A local businessman is vowing to fight a federal law that has led to the closure of his Tampa Bay area roll-your-own cigarette shops, including the Tobacco Road location on Brandon Boulevard.
“As of this moment we are basically out of business,” said Sam Bontempo, of Largo, a partner in Good Times Pinellas. The company operates 13 roll-your-own stores in Central Florida, including in Brandon, at 948 West Brandon Blvd., one of the company’s most popular sites, Bontempo said.
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Roll-your-own stores offered smokers the chance to pick their own tobacco and use large machines to have the tobacco rolled into cigarettes. While it could take 10 minutes to sit and roll 200 cigarettes, the stores were popular with smokers for one reason: price.
While 10 packs (200 cigarettes) of Marlboro Lights can cost north of $60, 200 cigarettes at a roll-your-own store typically cost around $20-25.
“It was a little inconvenient but it was worth it for the price,” said Mary Ann Flower, who bought her smokes at the store for two years.
Under the new law, roll-your-own cigarettes will now be taxed at the same rate as brands like Newport and Marlboro, all but eliminating the roll-your-own market niche.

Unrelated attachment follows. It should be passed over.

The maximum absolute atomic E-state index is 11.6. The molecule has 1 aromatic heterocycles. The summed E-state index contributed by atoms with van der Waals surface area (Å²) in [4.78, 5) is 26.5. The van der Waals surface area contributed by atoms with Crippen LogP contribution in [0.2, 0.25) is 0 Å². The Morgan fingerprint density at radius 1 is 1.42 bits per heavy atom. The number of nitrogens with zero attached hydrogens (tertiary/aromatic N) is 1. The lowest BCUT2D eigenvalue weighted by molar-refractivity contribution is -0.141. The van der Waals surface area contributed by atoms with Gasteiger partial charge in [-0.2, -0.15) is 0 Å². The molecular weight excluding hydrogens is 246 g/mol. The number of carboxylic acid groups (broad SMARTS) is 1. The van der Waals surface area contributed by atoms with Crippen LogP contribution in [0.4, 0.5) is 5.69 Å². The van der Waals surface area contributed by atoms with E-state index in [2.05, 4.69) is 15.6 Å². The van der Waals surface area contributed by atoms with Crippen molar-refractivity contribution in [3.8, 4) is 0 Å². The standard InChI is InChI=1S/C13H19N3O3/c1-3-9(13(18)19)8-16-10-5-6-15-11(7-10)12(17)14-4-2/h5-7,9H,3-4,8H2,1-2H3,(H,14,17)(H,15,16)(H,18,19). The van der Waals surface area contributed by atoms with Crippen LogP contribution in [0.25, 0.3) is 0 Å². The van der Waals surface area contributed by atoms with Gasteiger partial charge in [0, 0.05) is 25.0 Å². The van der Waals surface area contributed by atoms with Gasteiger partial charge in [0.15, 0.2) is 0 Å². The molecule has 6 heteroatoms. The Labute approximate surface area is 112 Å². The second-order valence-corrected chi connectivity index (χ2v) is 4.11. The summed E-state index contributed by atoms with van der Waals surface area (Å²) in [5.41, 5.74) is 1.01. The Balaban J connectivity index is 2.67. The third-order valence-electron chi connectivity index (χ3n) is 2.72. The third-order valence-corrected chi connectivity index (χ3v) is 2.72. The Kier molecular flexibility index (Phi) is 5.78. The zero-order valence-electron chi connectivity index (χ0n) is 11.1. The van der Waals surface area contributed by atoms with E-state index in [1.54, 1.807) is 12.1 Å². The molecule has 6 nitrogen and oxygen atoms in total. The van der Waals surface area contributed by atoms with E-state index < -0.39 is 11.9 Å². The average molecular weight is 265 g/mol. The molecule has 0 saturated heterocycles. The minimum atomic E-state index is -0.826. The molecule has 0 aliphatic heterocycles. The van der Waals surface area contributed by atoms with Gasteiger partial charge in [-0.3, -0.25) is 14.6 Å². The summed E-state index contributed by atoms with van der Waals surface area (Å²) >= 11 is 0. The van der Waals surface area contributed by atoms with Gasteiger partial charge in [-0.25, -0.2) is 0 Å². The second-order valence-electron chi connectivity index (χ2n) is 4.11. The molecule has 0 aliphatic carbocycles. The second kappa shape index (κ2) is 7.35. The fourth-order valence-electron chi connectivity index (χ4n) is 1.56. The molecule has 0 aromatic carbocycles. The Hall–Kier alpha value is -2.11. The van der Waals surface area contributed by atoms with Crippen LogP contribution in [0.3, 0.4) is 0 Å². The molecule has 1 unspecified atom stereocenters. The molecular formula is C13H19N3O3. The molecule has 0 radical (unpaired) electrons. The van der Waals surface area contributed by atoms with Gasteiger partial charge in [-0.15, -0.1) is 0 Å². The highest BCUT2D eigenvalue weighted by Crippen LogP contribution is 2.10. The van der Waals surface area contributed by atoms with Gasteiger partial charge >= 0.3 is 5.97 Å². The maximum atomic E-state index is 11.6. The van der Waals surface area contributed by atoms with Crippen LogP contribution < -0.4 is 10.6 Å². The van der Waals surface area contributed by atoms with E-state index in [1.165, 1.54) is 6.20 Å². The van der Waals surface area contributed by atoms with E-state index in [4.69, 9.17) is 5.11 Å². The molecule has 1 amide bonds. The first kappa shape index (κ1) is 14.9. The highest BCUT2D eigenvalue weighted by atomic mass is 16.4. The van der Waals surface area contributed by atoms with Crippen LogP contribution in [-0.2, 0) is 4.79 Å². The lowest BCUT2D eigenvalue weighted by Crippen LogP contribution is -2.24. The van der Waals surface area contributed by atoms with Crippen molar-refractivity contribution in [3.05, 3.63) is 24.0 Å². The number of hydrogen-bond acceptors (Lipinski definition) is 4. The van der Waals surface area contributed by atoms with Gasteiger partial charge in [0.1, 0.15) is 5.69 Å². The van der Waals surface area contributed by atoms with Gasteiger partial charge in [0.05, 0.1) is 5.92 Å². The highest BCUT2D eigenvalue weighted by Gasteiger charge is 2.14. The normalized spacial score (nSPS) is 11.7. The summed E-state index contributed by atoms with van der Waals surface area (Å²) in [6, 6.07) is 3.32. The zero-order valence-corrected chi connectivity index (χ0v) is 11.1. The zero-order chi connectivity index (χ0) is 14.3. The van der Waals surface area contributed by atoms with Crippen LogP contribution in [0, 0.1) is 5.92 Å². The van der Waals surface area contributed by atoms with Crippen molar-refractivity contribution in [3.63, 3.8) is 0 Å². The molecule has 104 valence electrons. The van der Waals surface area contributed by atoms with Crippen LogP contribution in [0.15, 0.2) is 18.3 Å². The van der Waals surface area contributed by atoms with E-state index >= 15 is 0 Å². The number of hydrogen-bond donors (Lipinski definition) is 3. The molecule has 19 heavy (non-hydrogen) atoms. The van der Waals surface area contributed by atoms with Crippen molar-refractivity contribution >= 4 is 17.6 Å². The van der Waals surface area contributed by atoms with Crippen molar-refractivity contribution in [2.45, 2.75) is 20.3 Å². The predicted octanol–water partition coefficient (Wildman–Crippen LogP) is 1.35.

“It’s our customer who will now take it on the chin,” Bontempo said. “These are people who are unemployed or on a fixed income that cannot afford to pay $60 for a cartoon of cigarettes.”
Bontempo was left fuming after a federal transportation bill signed into law earlier this month contained a small amendment targeting roll-your-own tobacco businesses. Under the new law roll-your-own stores are now termed “tobacco manufacturers.”
Good Times has been in business two years and employs 55 people at 13 stores in New Port Richey, Holiday, Lakeland, Plant City, Largo, Pinellas Park, St. Petersburg, Zephyrhills and Tampa. Florida is home to some 80 roll-your-own stores, second only to Pennsylvania, according to Bontempo.
Bontempo and his attorneys now plan to file for injunction against the new law.
“At least so we can wind down out inventory and work out something with our leases,” said Bontempo who estimates he has $150,000 in unused tobacco.
The stores are still selling tobacco paraphernalia but their cigarette machines — their largest source of income — are closed.
“We would like to have at least some time to sell off the inventory and reach agreements with landlords. We have some leases that are for 1 and 2 years.”
The company also plans to join a national campaign against the new law which Bontempo estimate will impact 800 roll-your-own stores across the country.